For more than three decades, the Catholic Church has been rocked by sex abuse scandals spanning the globe.
And for decades, the church has been accused of protecting itself rather than the victims of child sexual abuse.
Here are some major scandals and revelations involving the Catholic Church and allegations of abuse.
A Pennsylvania grand jury released a report in August 2018 detailing decades of alleged sexual abuses by priests and cover-ups by bishops.
The report said internal documents from six Catholic dioceses in Pennsylvania -- some held in a secret archive to which only the bishop had a key -- showed that more than 300 "predator priests" have been credibly accused of sexually abusing more than 1,000 child victims.
Pope Francis issued an unusually blunt letter six days after the report's release, acknowledging "with shame and repentance" the Catholic Church's failure to act, writing "we showed no care for the little ones; we abandoned them."
The letter directly referred to the Pennsylvania report, which "detailed the experiences of at least 1,000 survivors, victims of sexual abuse, the abuse of power and of conscience at the hands of priests over a period of approximately 70 years."
Looking ahead, the pontiff said the church was working on a "zero tolerance" policy on abuse and coverups. He added, "If, in the past, the response was one of omission, today we want solidarity, in the deepest and most challenging sense, to become our way of forging present and future history."
In July 2018, Pope Francis accepted the resignation of Cardinal Theodore McCarrick, 88, who once led the Archdiocese of Washington and was a force in American politics, after a decades-old allegation of sexual abuse of a teenage altar boy forced the Vatican to remove him from public ministry.
A month earlier, McCarrick issued a statement saying he was shocked by the allegations: "While I have absolutely no recollection of this reported abuse, and believe in my innocence, I am sorry for the pain the person who brought the charges has gone through, as well as for the scandal such charges cause our people."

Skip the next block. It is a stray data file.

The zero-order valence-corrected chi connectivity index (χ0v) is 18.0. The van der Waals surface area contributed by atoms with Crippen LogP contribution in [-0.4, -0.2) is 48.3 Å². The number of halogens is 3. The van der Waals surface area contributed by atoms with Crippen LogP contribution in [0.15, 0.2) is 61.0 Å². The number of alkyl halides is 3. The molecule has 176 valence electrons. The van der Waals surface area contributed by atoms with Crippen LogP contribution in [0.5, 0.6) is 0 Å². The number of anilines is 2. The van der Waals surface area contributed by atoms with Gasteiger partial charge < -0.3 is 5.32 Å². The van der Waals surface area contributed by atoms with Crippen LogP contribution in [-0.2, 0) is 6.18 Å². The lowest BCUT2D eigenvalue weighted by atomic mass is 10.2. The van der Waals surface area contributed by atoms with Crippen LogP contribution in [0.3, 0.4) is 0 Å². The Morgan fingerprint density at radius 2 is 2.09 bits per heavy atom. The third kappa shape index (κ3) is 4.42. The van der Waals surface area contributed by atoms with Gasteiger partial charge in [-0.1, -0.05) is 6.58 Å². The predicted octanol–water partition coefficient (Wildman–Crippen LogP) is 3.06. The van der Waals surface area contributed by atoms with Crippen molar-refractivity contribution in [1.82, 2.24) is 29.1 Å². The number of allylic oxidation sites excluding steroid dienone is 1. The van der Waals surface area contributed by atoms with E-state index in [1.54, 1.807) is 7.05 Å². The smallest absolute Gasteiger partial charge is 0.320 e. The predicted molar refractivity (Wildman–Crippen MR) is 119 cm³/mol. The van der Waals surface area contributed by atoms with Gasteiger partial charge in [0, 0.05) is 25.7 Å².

McCarrick was also accused three times of sexual misconduct with adults "decades ago" while he served as a bishop in Metuchen and Newark, New Jersey, the current bishops of those cities said in June. Two of those allegations resulted in settlements, the bishops said.
The Vatican said Pope Francis had ordered McCarrick to "a life of prayer and penance until the accusations made against him are examined in a regular canonical trial."
Pope Francis called the country's bishops to Rome in May after he received a 2,300-page report detailing sexual abuses by priests in Chile.
The report alleged that for decades, church officials in Chile had known about cases of sexual abuse and led a massive cover up, even destroying records.
Seven years earlier, the Vatican had found Chilean priest Father Fernando Karadima guilty of child sex abuse.
In January, while visiting Chile, Francis defended a Chilean bishop accused of concealing the abuse, saying he had been "slandered."
But after Vatican investigators said church officials in Chile had helped cover up multiple cases of sexual abuse by the clergy, the Pope apologized.
After the 3-day emergency summit at the Vatican in May to discuss the sex abuse scandal, all 34 of Chile's active and retired bishops offered the Pope their resignations.
In August, police arrested one former priest over the alleged abuse of seven minors. Prosecutors say there are 158 people including bishops, priests and lay people under investigation.
Australian Archbishop Philip Wilson of Adelaide was found guilty in May of concealing the abuse of altar boys in the 1970s by pedophile priest James Fletcher.
Wilson was the highest-ranking Catholic official ever to be convicted of covering up sex abuse.
In July he said that he intended to appeal the ruling under the "due process of law" and would resign if his appeal was unsuccessful.
The next week the Vatican announced that Pope Francis had accepted Wilson's resignation.
Cardinal George Pell, one of the most senior members of the Catholic Church, was charged with multiple historical sexual assault offenses in his home country of Australia, police said in June.
Pell serves as a top adviser to Pope Francis and heads the Vatican's secretariat for the economy. In 2013, he was named one of eight cardinals tasked with investigating ways to reform the church. He is the most senior member of the Catholic Church in Australia but has been placed on leave from the Vatican while the allegations are investigated.
Pell said he's innocent and maintains that the charges -- relating to claims of sexual abuse spanning three decades -- are false.
In May 2018, a magistrate ordered him to stand trial and he entered a formal plea of not guilty.
In a statement, the Vatican said: "The Holy See has taken note of the decision issued by judicial authorities in Australia regarding His Eminence Cardinal George Pell. Last year, the Holy Father granted Cardinal Pell a leave of absence so he could defend himself from the accusations. The leave of absence is still in place."